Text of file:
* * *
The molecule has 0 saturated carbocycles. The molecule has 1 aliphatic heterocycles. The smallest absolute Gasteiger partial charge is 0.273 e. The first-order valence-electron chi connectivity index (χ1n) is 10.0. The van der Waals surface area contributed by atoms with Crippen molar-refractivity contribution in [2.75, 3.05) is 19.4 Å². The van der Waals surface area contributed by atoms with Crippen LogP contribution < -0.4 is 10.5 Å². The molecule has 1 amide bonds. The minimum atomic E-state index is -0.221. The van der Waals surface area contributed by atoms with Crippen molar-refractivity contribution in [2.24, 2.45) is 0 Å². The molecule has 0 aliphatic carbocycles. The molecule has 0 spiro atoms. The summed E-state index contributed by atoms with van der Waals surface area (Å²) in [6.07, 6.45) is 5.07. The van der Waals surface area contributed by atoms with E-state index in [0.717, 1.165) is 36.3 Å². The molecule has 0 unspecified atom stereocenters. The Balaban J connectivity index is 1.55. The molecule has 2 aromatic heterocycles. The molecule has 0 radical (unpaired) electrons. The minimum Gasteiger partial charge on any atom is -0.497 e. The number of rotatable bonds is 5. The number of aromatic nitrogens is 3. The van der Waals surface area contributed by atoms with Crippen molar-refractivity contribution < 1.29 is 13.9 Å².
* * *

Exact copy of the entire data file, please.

The molecule has 0 saturated carbocycles. The molecule has 1 aliphatic heterocycles. The smallest absolute Gasteiger partial charge is 0.273 e. The first-order valence-electron chi connectivity index (χ1n) is 10.0. The van der Waals surface area contributed by atoms with Crippen molar-refractivity contribution in [2.75, 3.05) is 19.4 Å². The van der Waals surface area contributed by atoms with Crippen LogP contribution < -0.4 is 10.5 Å². The molecule has 1 amide bonds. The minimum atomic E-state index is -0.221. The van der Waals surface area contributed by atoms with Crippen molar-refractivity contribution in [2.24, 2.45) is 0 Å². The molecule has 0 aliphatic carbocycles. The molecule has 0 spiro atoms. The summed E-state index contributed by atoms with van der Waals surface area (Å²) in [6.07, 6.45) is 5.07. The van der Waals surface area contributed by atoms with E-state index in [0.717, 1.165) is 36.3 Å². The molecule has 0 unspecified atom stereocenters. The Balaban J connectivity index is 1.55. The molecule has 2 aromatic heterocycles. The molecule has 0 radical (unpaired) electrons. The minimum Gasteiger partial charge on any atom is -0.497 e. The number of rotatable bonds is 5. The number of aromatic nitrogens is 3. The van der Waals surface area contributed by atoms with Crippen molar-refractivity contribution < 1.29 is 13.9 Å².